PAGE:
In 2021 Russia began moving troops and military equipment near to its border with the Ukraine without any official explanation and by December that year, one hundred thousand Russian troops were in place near the border.
In 1991 the Ukraine achieved independence as the Soviet Union collapsed, and it has gradually veered towards the West – both the EU and NATO, Putin (Russia’s leader) has sought to reverse that, seeing the fall of the Soviet Union as the ‘disintegration of historical Russia’, and wants to ensure that the Ukraine does not join NATO.
NATO was formed in 1949 with the signing of the Washington Treaty, and it is a security alliance of 30 countries from North American and Europe. NATO’s fundamental goal is to safeguard the Allies’ freedom and security by political and military means.
On 24th February 2022 Russia invaded the Ukraine in major cities including; Berdyansk, Chernihiv, Kharkiv, Odesa, Sumy and Kyiv and by 4th April the Office of the United Nations High Commissioner for Human Rights verified that 1,480 Ukraine civilians had died as a result of the invasion, although this number has been disputed due to it being difficult to access all locations.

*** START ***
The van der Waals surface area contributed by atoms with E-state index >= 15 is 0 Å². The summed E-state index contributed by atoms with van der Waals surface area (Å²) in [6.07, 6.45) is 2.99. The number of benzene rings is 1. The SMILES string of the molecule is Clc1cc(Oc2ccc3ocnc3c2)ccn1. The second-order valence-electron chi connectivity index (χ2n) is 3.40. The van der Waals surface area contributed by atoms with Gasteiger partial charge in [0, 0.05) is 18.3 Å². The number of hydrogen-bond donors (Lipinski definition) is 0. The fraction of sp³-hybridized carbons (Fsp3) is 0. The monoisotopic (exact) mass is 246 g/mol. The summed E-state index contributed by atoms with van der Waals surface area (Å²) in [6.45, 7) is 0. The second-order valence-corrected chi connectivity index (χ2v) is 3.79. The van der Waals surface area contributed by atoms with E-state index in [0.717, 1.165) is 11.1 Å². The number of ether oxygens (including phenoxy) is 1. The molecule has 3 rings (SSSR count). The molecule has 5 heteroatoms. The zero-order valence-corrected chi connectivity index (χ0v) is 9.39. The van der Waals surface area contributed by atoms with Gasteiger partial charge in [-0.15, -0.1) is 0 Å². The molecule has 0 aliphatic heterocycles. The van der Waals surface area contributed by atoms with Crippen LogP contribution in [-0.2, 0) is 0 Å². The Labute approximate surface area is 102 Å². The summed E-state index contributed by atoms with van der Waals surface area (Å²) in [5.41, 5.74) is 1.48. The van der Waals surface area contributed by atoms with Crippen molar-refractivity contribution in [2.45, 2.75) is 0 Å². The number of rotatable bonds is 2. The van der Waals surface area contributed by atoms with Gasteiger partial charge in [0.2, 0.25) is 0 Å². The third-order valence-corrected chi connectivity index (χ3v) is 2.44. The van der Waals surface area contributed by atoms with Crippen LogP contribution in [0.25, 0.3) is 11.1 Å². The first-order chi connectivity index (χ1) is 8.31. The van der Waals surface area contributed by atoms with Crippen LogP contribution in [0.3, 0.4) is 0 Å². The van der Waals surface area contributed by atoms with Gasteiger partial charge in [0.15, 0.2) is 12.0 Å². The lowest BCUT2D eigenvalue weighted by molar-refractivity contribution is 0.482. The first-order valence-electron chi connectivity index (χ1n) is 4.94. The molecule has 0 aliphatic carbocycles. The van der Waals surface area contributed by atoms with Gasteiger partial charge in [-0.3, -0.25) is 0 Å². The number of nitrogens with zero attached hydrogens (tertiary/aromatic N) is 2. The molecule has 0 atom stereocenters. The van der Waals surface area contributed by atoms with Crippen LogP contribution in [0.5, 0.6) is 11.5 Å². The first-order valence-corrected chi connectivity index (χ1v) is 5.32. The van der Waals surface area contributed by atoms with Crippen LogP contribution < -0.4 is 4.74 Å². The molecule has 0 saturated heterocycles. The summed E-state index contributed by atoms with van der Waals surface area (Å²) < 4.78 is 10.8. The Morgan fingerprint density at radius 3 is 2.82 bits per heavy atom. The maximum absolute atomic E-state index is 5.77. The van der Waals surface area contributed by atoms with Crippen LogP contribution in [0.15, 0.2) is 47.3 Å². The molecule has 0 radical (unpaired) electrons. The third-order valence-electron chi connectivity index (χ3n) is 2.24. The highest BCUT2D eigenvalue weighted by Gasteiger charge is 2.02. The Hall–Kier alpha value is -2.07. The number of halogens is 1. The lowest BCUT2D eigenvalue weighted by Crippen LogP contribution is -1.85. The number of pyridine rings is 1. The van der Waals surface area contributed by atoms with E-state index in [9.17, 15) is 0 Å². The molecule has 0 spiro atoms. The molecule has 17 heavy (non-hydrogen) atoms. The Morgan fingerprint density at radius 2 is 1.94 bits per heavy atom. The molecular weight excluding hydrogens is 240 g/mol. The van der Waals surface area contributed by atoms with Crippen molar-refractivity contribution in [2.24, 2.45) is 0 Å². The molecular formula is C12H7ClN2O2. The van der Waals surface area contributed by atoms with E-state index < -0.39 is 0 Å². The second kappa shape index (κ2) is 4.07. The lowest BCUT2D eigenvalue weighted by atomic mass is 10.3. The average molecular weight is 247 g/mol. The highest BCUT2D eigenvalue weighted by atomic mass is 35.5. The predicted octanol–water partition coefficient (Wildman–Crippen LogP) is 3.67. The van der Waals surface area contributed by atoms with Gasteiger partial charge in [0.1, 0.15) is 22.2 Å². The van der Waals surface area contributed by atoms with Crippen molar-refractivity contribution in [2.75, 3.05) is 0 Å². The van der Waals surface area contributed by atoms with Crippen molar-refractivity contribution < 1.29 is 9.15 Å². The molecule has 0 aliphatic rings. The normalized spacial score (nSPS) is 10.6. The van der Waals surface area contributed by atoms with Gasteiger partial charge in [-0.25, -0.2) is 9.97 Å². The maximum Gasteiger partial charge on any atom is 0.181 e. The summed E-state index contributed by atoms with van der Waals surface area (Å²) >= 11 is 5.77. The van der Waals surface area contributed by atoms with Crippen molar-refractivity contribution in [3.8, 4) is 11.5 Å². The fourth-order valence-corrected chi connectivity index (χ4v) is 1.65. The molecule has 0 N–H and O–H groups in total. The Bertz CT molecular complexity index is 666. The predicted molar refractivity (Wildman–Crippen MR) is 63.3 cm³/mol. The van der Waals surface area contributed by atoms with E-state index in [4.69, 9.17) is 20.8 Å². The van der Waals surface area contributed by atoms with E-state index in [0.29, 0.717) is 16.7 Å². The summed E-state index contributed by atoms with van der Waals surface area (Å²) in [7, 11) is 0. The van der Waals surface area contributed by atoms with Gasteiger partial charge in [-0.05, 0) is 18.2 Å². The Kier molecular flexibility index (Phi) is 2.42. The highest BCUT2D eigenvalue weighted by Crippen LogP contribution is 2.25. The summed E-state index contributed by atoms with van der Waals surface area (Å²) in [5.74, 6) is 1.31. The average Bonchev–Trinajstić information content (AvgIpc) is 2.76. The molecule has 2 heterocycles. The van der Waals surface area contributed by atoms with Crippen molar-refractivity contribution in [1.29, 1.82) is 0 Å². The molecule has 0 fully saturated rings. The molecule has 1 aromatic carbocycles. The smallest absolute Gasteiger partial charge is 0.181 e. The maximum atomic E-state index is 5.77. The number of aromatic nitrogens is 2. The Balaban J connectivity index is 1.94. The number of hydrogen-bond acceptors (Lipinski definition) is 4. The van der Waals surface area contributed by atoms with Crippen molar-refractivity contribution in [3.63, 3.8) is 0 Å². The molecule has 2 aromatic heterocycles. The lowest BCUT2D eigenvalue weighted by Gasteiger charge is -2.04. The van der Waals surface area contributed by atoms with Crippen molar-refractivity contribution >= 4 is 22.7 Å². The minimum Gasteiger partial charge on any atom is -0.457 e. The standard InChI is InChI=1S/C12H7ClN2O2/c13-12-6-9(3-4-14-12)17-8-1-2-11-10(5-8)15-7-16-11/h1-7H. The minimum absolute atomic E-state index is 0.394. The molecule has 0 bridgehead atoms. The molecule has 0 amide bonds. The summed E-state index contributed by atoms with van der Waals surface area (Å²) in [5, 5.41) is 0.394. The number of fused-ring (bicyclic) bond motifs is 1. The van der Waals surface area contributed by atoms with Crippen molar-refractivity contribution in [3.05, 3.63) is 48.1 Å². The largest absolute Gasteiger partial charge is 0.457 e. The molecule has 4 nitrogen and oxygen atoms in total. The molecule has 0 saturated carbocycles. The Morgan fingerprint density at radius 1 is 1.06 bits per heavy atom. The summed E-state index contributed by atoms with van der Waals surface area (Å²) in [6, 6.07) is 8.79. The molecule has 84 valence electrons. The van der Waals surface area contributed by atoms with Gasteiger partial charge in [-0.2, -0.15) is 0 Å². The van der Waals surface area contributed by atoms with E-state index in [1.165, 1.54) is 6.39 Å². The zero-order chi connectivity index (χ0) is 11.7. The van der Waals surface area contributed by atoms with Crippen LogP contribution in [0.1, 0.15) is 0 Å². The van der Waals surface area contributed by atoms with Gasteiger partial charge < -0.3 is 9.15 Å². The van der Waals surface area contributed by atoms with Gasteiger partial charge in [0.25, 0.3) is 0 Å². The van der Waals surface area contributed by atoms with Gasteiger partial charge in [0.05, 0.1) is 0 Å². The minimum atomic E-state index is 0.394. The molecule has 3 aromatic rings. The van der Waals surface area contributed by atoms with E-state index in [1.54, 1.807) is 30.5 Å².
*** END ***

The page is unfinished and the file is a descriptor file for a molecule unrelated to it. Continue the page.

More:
The invasion has resulted in a humanitarian crisis, and thousands of Ukrainians have fled the country to remain safe. Britain have helped the Ukraine by proving a range of economic, humanitarian and defensive military assistance to Ukraine during this time and have created the Homes for Ukraine scheme for individuals who wish to flee the Ukraine and move to the UK.
There does not seem to be any signs of the invasion stopping any time soon and we are aware that our learners, employers and staff may be impacted emotionally by this topic. If you are and would like to talk about anything that is troubling you, please talk to your tutor or the Safeguarding team.